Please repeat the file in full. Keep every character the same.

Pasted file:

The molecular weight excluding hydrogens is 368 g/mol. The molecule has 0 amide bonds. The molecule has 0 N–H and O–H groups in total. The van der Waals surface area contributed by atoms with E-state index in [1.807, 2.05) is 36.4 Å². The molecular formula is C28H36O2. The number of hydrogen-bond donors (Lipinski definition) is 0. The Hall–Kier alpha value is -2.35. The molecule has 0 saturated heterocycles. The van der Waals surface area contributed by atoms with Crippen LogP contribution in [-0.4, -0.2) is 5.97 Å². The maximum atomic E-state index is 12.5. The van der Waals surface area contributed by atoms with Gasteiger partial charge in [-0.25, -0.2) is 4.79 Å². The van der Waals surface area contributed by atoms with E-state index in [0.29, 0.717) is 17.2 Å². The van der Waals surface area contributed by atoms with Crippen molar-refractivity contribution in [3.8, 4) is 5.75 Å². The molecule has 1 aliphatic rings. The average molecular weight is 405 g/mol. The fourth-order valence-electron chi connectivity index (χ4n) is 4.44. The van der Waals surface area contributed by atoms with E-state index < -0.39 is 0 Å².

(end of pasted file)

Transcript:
The molecular weight excluding hydrogens is 368 g/mol. The molecule has 0 amide bonds. The molecule has 0 N–H and O–H groups in total. The van der Waals surface area contributed by atoms with E-state index in [1.807, 2.05) is 36.4 Å². The molecular formula is C28H36O2. The number of hydrogen-bond donors (Lipinski definition) is 0. The Hall–Kier alpha value is -2.35. The molecule has 0 saturated heterocycles. The van der Waals surface area contributed by atoms with Crippen LogP contribution in [-0.4, -0.2) is 5.97 Å². The maximum atomic E-state index is 12.5. The van der Waals surface area contributed by atoms with Gasteiger partial charge in [-0.25, -0.2) is 4.79 Å². The van der Waals surface area contributed by atoms with E-state index in [0.29, 0.717) is 17.2 Å². The van der Waals surface area contributed by atoms with Crippen molar-refractivity contribution in [3.8, 4) is 5.75 Å². The molecule has 1 aliphatic rings. The average molecular weight is 405 g/mol. The fourth-order valence-electron chi connectivity index (χ4n) is 4.44. The van der Waals surface area contributed by atoms with E-state index < -0.39 is 0 Å².